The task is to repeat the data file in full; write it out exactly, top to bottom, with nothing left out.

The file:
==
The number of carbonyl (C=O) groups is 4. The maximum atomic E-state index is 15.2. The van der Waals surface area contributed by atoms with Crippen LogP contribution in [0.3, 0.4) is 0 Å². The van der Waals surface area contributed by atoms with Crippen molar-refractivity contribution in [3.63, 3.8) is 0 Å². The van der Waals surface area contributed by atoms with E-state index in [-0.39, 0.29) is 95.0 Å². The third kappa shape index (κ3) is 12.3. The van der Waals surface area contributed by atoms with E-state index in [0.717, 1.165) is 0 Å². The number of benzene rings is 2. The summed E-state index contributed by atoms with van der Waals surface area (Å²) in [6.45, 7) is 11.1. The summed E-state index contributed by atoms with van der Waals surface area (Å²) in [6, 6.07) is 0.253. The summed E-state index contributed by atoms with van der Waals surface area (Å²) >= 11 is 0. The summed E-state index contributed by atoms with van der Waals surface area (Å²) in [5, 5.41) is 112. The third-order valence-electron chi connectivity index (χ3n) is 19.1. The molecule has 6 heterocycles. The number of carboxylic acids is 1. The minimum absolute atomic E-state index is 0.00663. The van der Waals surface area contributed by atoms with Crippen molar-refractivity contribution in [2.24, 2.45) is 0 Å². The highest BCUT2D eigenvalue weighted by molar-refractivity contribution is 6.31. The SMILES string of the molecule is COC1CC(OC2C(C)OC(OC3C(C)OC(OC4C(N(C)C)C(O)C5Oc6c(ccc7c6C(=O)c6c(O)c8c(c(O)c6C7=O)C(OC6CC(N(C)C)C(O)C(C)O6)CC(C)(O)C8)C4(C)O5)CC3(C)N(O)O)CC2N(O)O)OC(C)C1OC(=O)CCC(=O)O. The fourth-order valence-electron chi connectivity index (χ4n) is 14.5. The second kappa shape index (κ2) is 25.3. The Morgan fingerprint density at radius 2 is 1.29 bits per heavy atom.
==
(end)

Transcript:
The number of carbonyl (C=O) groups is 4. The maximum atomic E-state index is 15.2. The van der Waals surface area contributed by atoms with Crippen LogP contribution in [0.3, 0.4) is 0 Å². The van der Waals surface area contributed by atoms with Crippen molar-refractivity contribution in [3.63, 3.8) is 0 Å². The van der Waals surface area contributed by atoms with E-state index in [-0.39, 0.29) is 95.0 Å². The third kappa shape index (κ3) is 12.3. The van der Waals surface area contributed by atoms with E-state index in [0.717, 1.165) is 0 Å². The number of benzene rings is 2. The summed E-state index contributed by atoms with van der Waals surface area (Å²) in [6.45, 7) is 11.1. The summed E-state index contributed by atoms with van der Waals surface area (Å²) in [6, 6.07) is 0.253. The summed E-state index contributed by atoms with van der Waals surface area (Å²) >= 11 is 0. The summed E-state index contributed by atoms with van der Waals surface area (Å²) in [5, 5.41) is 112. The third-order valence-electron chi connectivity index (χ3n) is 19.1. The molecule has 6 heterocycles. The number of carboxylic acids is 1. The minimum absolute atomic E-state index is 0.00663. The van der Waals surface area contributed by atoms with Crippen molar-refractivity contribution in [2.24, 2.45) is 0 Å². The highest BCUT2D eigenvalue weighted by molar-refractivity contribution is 6.31. The SMILES string of the molecule is COC1CC(OC2C(C)OC(OC3C(C)OC(OC4C(N(C)C)C(O)C5Oc6c(ccc7c6C(=O)c6c(O)c8c(c(O)c6C7=O)C(OC6CC(N(C)C)C(O)C(C)O6)CC(C)(O)C8)C4(C)O5)CC3(C)N(O)O)CC2N(O)O)OC(C)C1OC(=O)CCC(=O)O. The fourth-order valence-electron chi connectivity index (χ4n) is 14.5. The second kappa shape index (κ2) is 25.3. The Morgan fingerprint density at radius 2 is 1.29 bits per heavy atom.